Wednesday, August 30, 2017

Streets for hire

Cities are leasing parking spots to restaurants for rental fees

by Greg Saville

Years ago I spent an afternoon with the exceptional urban designer Richard Gardiner. Anyone reading encyclopedia references about the beginning of CPTED will recognize Richard Gardiner’s name, especially his 1978 book Design for Safe Neighborhoods, the first attempt to transform CPTED into a comprehensive planning system.

In our chats, Richard described how he had moved away from CPTED and began focusing on the serious congestion problem of street parking. He had developed an ingenious parking management program to tackle the assumption that “free parking is actually costing governments and institutions millions of dollars each year without their actually being aware of it. Public parking in cities constitutes the third-highest hidden cost that U.S. cities face each year.”

A "waiting area" where patrons stand in line for food and entertainment inside the bar 
I'm embarrassed to admit I just didn't get it. Urban land economics wasn't my thing back then; it seemed unimportant. But in the years since then, I came to see the huge impact on both safety and urban finance. This was especially the case when I observed the Portland Intersection Repair program where residents reclaimed their neighborhood by reclaiming their local intersection.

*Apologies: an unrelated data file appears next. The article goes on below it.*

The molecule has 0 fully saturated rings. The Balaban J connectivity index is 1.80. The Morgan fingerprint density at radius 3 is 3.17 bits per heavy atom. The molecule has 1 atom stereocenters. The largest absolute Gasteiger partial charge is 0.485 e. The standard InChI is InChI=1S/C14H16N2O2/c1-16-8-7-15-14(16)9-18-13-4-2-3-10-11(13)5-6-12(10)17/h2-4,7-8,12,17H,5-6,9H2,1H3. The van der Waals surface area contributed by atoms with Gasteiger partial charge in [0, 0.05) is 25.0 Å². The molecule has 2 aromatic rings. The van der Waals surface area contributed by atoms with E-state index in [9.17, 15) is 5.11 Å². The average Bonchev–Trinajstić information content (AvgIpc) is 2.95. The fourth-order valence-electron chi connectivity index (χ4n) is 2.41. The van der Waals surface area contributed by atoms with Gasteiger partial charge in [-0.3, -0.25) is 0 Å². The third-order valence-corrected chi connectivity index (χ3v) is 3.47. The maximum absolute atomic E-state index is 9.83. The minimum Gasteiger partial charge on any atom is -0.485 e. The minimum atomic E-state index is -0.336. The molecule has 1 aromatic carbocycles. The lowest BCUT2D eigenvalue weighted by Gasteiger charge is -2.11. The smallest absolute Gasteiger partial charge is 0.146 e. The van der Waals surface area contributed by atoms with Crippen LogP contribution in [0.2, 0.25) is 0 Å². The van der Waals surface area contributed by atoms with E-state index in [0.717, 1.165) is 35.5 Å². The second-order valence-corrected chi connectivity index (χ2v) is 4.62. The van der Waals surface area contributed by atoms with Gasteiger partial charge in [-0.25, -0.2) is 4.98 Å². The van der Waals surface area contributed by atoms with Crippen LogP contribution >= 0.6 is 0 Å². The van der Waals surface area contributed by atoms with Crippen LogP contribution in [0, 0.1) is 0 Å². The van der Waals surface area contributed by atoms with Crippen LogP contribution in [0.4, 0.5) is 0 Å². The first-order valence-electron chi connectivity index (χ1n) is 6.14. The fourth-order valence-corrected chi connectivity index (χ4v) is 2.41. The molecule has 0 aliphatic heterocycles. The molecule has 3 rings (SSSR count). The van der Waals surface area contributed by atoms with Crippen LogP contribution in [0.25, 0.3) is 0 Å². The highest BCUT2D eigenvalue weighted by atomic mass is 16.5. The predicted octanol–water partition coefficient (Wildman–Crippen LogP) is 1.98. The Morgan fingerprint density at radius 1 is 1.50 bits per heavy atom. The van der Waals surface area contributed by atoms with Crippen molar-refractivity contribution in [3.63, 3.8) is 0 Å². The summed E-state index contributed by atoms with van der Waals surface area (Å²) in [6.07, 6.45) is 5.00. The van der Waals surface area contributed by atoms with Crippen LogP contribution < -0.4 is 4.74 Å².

PARKING SPACES FOR LEASE

Lately, I’ve seen a fascinating variation on this theme: Municipalities that lease the street parking areas in front of restaurants and bars. The bars turn this area into outside sitting areas, eating areas or other uses for their patrons.

Landscaping to beautify former parking spots - Is this a proper use of public land?
Does this help make sidewalks and streets safer by putting more eyes on those streets? Does it make those streets less safe at night if those same bars have poor management and thereby trigger drunken street brawls and drunk driving?

Obviously, funds from leased parking spaces will feed city coffers and that might help recover the hidden costs of free parking (costs barely recovered by meter parking). Those funds might help cash starved municipalities reinvest into their cities.

But what, I wonder, does this rented use of public space mean for other types of transportation, such as bicycle riders who still have inadequate and safe parking spots for their bikes? Most cities still refuse to provide space for homeless tiny home villages. What about them?

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